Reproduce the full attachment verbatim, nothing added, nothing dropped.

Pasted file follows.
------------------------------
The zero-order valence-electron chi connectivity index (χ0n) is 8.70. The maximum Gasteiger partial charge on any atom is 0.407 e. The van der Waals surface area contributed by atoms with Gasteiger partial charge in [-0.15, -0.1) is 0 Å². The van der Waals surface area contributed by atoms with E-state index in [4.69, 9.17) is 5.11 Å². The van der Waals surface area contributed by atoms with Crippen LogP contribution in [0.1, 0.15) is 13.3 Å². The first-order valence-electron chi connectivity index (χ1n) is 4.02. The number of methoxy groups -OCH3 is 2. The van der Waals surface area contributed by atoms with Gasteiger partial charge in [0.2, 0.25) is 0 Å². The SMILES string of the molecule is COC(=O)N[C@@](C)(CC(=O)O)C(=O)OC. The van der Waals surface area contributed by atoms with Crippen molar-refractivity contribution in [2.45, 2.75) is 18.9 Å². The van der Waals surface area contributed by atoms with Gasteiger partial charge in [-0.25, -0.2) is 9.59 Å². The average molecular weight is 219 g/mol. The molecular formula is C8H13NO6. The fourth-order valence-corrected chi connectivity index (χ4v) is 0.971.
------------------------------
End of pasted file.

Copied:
The zero-order valence-electron chi connectivity index (χ0n) is 8.70. The maximum Gasteiger partial charge on any atom is 0.407 e. The van der Waals surface area contributed by atoms with Gasteiger partial charge in [-0.15, -0.1) is 0 Å². The van der Waals surface area contributed by atoms with E-state index in [4.69, 9.17) is 5.11 Å². The van der Waals surface area contributed by atoms with Crippen LogP contribution in [0.1, 0.15) is 13.3 Å². The first-order valence-electron chi connectivity index (χ1n) is 4.02. The number of methoxy groups -OCH3 is 2. The van der Waals surface area contributed by atoms with Gasteiger partial charge in [0.2, 0.25) is 0 Å². The SMILES string of the molecule is COC(=O)N[C@@](C)(CC(=O)O)C(=O)OC. The van der Waals surface area contributed by atoms with Crippen molar-refractivity contribution in [2.45, 2.75) is 18.9 Å². The van der Waals surface area contributed by atoms with Gasteiger partial charge in [-0.25, -0.2) is 9.59 Å². The average molecular weight is 219 g/mol. The molecular formula is C8H13NO6. The fourth-order valence-corrected chi connectivity index (χ4v) is 0.971.